Chad Peterson: Now where the differences come in are there are nuances exactly like you talked about with the hospital systems. Just because there are more, you know, there's a more openness. Same thing when you talk about university health system. Because not only do you get the general openness of a hospital, but then you add the you know, different regulations like FERPA and things need to be open, and what you need to do at a university environment so that's always interesting. Biggest thing you need to look at all this too is you know, there's funding and security is not why they are in business. You know, they are not in the security business.

Perry Carpenter: Right.

Chad Peterson: They are in the healthcare business, so there's, it's not top of mind. It's not bringing in what needs to be done, it's you know, it's not bringing in patients, it's not bringing in healthcare, it's not that focused. I do see a bit of a difference when you start talking about the payer type environment, the insurance type of environment, still apply to HIPAA regulations and what needs to be done to protect the data, but just by the nature of how they do their business, they are usually more secure just because they can be set up like a traditional network.

Perry Carpenter: Right.

Chad Peterson: They are run like a traditional network.

Perry Carpenter: They don't have MRI machines in their break room.

Chad Peterson: Right. Yeah.

Perry Carpenter: The conclusion of our interview with Chad Peterson, after the break.

Perry Carpenter: Welcome back. So, you've touched on identity and access management a few times, and you also mentioned the fact that things need to be open and fast in hospital environments, which argues against multifactor authentication, at least as far as like using an authenticator app or something else that's going to slow down the process.

Chad Peterson: Right.

Perry Carpenter: How do we deal with that in those systems? You know, I've got an indication, because I actually used to specialize in IAM back when I was at Gartner, but from you know, I've not looked at it deeply in the past seven-eight years.

Chad Peterson: Yeah, it's still, I mean you have, instead of using the phone tokens if you will of you know, the different secure ID, those pieces that come back, you still have things that can be used a lot easier, whether it's proximity badges that you either tapped or even sensors if you're nearby. So there are other components, now some of those bring up their nuances, you know, the non-tap prox badges, were always interesting when, I don't know if you've ever watched a group of individuals in the hospital working, there's usually more than one right there. So there's some difficulty there with the non-tap proxes. But, the other ones, it's, that does help. Biometrics work great in theory, a little tough to get fingerprints when you're wearing latex gloves and some of those other components. So there are some nuances, it depends on the department where you are, what works, but identity, time's just a different form of identity management and what you can do for multifactor in those situations.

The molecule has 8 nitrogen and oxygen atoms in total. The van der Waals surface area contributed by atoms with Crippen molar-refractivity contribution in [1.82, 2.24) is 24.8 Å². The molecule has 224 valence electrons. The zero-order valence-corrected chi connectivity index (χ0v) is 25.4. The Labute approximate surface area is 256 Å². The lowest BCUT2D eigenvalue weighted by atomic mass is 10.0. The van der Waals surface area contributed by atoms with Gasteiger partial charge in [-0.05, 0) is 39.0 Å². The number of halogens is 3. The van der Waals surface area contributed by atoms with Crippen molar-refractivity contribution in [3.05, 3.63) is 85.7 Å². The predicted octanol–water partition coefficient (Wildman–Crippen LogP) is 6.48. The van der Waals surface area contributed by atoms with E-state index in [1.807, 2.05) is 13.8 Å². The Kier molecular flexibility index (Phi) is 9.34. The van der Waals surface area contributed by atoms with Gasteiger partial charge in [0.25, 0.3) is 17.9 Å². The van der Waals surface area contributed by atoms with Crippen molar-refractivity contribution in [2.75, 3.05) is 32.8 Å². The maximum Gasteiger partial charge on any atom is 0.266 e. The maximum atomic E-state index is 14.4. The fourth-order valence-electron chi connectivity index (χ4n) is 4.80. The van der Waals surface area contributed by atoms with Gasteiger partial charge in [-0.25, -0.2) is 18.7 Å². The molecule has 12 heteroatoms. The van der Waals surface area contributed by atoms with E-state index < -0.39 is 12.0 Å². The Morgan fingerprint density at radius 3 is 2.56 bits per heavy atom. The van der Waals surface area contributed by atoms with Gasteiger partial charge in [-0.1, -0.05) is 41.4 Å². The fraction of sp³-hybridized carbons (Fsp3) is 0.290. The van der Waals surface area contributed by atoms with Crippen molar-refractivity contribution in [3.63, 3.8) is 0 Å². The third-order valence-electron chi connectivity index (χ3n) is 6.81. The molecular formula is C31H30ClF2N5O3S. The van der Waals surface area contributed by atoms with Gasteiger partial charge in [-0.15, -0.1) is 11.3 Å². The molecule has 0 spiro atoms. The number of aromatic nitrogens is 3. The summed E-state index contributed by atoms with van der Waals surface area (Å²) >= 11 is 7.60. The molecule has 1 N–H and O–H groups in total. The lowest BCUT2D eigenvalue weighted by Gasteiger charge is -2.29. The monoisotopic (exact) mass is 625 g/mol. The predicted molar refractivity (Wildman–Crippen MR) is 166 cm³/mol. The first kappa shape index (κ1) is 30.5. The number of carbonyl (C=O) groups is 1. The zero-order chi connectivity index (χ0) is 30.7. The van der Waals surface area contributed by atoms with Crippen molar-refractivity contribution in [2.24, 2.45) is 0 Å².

Perry Carpenter: Yeah. Is there a minimum standard right now that you're seeing across everybody or is it still a little bit of a wild west in terms of like what's happening out, throughout maybe the U.S. or the world?

Chad Peterson: Well, I think you're, you know, the regs have been there and what needs to be done to protect the identities, I think the benefit that we have is 10 years ago, multifactor was still this pain point that people felt because I had to do another thing. Today, multifactor is everywhere. It's become a part of our regular life, whether it's logging into your bank, whether it's, I mean heck, it's even, you know, available on your Facebook and some of these other components. So, multifactor is, it's almost an expectation today, versus where it was the exception 10 years ago. So, just the way people are now working and seeing those pieces, it's no longer a hindrance, it's just a part of doing it. That's helped a ton.

Perry Carpenter: Yeah.

Chad Peterson: And it's, people are becoming a bit more aware, just of what it means to protect information. And it's you know, it's, if you put it in the system, you know, and there's a reason why I'm collecting this information, anyone who's had their credit card stolen or impersonated or any of that, has felt that pain, and they kind of get that appreciation of why we're doing what we're doing. So, there are more and more personally affected stories going on that do help that process.

Perry Carpenter: So where does training come in with all of this? I guess that's a multifaceted question too, because there's training for the different teams that are involved that are doing patching and updating and understanding the issues there as far as the most frequent ways that attackers get in, but there's also training for the general end user population. Can you talk a little bit about where you've seen that work and not work? What are the benefits and limitations from your perspective?